Abstract [en]

    The problem of robot joint position control with prescribed performance guarantees is considered; the control objective is the error evolution within prescribed performance bounds in both problems of regulation and tracking. The proposed controllers do not utilize either the robot dynamic model or any approximation structures and are composed by simple PID or PD controllers enhanced by a proportional term of a transformed error through a transformation related gain. Under a sufficient condition for the damping gain, the proposed controllers are able to guarantee (i) predefined minimum speed of convergence, maximum steady state error and overshoot concerning the position error and (ii) uniformly ultimate boundedness (UUB) of the velocity error. The use of the integral term reduces residual errors allowing the proof of asymptotic convergence of both velocity and position errors to zero for the regulation problem under constant disturbances. Performance is a priori guaranteed irrespective of the selection of the control gain values. Simulation results of a three dof spatial robotic manipulator and experimental results of one dof manipulator are given to confirm the theoretical findings.

  • 12.
    Karayiannidis, Yiannis
    et al.
    Department of Electrical and Computer Eng., Aristotle University of Thessaloniki.
    Doulgeri, Zoe
    Department of Electrical and Computer Eng., Aristotle University of Thessaloniki.
    Robot contact tasks in the presence of control target distortions2010In: Robotics and Autonomous Systems, ISSN 0921-8890, E-ISSN 1872-793X, Vol. 58, no 5, p. 596-606Article in journal (Refereed)
    Abstract [en]

    This work refers to the problem of controlling robot motion and force in frictional contacts under environmental errors and particularly orientation errors that distort the desired control targets and control subspaces. The proposed method uses online estimates of the surface normal (tangent) direction to dynamically modify the control target and control space decomposition. It is proved that these estimates converge to the actual value even though the elasticity and friction parameters are unknown. The proposed control solution is demonstrated through simulation examples in three-dimensional robot motion tasks contacting both planar and curved surfaces.

  • 13.
    Kootstra, Gert
    et al.
    Faculty of Mathematics and Natural Sciences, University of Groningen, The Netherlands.
    de Boer, Bart
    Univesity of Amsterdam, The Netherlands.
    Tackling the Premature Convergence Problem in Monte-Carlo Localization2009In: Robotics and Autonomous Systems, ISSN 0921-8890, E-ISSN 1872-793X, Vol. 57, no 11, p. 1107-1118Article in journal (Refereed)
    Abstract [en]

    Monte-Carlo localization uses particle filtering to estimate the position of the robot. The method is known to suffer from the loss of potential positions when there is ambiguity present in the environment. Since many indoor environments are highly symmetric, this problem of premature convergence is problematic for indoor robot navigation. It is, however, rarely studied in particle filters. We introduce a number of so-called niching methods used in genetic algorithms, and implement them on a particle filter for Monte-Carlo localization. The experiments show a significant improvement in the diversity maintaining performance of the particle filter.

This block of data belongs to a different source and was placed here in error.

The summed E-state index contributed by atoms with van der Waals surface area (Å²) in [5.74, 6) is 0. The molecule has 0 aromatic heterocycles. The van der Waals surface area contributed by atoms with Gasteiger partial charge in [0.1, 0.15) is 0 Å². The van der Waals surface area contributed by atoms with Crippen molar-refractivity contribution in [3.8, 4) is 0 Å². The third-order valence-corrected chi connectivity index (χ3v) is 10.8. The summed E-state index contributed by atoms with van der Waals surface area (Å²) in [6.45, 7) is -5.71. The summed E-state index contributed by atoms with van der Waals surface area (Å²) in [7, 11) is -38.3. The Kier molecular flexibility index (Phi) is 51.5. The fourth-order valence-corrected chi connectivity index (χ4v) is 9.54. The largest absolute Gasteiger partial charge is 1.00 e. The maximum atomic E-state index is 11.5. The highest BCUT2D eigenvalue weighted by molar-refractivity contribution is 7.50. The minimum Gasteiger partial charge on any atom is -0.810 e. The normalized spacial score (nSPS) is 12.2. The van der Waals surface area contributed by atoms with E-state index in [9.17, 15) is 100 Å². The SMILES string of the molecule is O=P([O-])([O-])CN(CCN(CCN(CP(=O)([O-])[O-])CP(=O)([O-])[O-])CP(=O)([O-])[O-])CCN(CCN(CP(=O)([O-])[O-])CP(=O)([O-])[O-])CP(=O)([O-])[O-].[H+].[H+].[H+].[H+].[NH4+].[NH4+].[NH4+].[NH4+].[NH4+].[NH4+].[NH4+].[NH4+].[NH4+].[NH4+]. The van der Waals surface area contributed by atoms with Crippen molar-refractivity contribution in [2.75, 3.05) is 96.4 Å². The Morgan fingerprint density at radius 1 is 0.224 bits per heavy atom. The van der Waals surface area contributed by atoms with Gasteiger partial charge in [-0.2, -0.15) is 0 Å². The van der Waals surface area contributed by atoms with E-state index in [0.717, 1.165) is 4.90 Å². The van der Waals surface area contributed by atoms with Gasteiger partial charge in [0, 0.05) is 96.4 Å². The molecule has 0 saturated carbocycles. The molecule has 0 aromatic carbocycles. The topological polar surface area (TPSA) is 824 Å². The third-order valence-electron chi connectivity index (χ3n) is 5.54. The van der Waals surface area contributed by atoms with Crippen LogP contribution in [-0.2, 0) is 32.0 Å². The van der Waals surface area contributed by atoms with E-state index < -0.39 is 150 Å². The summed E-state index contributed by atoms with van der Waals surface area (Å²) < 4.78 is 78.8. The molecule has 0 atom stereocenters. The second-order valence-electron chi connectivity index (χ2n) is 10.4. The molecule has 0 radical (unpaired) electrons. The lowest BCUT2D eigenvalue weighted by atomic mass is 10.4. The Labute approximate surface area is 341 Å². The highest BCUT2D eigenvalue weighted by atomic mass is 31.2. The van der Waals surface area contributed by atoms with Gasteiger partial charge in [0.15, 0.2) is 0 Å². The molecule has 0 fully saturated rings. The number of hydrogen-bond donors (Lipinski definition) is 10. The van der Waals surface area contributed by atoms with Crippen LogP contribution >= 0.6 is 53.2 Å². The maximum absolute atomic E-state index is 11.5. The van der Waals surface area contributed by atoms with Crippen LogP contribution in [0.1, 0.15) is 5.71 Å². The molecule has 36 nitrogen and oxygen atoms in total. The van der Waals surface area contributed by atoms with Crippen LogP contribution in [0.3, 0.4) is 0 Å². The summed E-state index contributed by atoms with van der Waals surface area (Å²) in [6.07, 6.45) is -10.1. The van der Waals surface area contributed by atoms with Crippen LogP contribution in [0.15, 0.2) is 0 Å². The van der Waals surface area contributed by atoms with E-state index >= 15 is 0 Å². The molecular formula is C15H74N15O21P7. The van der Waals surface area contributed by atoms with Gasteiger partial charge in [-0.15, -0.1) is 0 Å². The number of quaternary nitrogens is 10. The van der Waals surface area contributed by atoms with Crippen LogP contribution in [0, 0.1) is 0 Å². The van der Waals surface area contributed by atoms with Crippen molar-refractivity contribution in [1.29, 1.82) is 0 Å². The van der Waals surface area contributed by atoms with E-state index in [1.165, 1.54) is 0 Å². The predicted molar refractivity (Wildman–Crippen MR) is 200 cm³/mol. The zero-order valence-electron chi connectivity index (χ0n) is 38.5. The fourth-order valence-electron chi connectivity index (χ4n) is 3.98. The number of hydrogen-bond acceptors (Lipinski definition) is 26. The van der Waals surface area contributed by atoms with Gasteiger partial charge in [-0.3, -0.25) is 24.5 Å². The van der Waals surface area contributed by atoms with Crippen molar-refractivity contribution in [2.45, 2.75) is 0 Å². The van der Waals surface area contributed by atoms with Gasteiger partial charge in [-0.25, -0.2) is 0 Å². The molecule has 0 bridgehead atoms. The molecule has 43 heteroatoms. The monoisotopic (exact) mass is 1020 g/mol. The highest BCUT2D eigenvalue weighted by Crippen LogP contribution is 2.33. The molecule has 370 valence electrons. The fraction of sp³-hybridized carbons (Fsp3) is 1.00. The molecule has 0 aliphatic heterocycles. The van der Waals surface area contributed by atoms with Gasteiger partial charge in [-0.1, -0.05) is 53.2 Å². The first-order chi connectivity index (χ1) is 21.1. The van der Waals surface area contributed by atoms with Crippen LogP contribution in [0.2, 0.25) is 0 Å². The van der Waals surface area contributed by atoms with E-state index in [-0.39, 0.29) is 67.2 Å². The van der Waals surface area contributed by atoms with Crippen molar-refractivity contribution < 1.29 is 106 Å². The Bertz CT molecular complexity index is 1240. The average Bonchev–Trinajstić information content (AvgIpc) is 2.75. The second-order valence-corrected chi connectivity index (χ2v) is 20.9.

• 14. Kostavelis, I.
    et al.
    Nalpantidis, Lazaros
    KTH, School of Computer Science and Communication (CSC), Computer Vision and Active Perception, CVAP. KTH, School of Computer Science and Communication (CSC), Centres, Centre for Autonomous Systems, CAS.
    Gasteratos, A.
    Collision risk assessment for autonomous robots by offline traversability learning2012In: Robotics and Autonomous Systems, ISSN 0921-8890, E-ISSN 1872-793X, Vol. 60, no 11, p. 1367-1376Article in journal (Refereed)
    Abstract [en]

    Autonomous robots should be able to move freely in unknown environments and avoid impacts with obstacles. The overall traversability estimation of the terrain and the subsequent selection of an obstacle-free route are prerequisites of a successful autonomous operation. This work proposes a computationally efficient technique for the traversability estimation of the terrain, based on a machine learning classification method. Additionally, a new method for collision risk assessment is introduced. The proposed system uses stereo vision as a first step in order to obtain information about the depth of the scene. Then, a v-disparity image calculation processing step extracts information-rich features about the characteristics of the scene, which are used to train a support vector machine (SVM) separating the traversable and non-traversable scenes. The ones classified as traversable are further processed exploiting the polar transformation of the depth map. The result is a distribution of obstacle existence likelihoods for each direction, parametrized by the robot's embodiment.

  • 15.
    Kragic, Danica
    et al.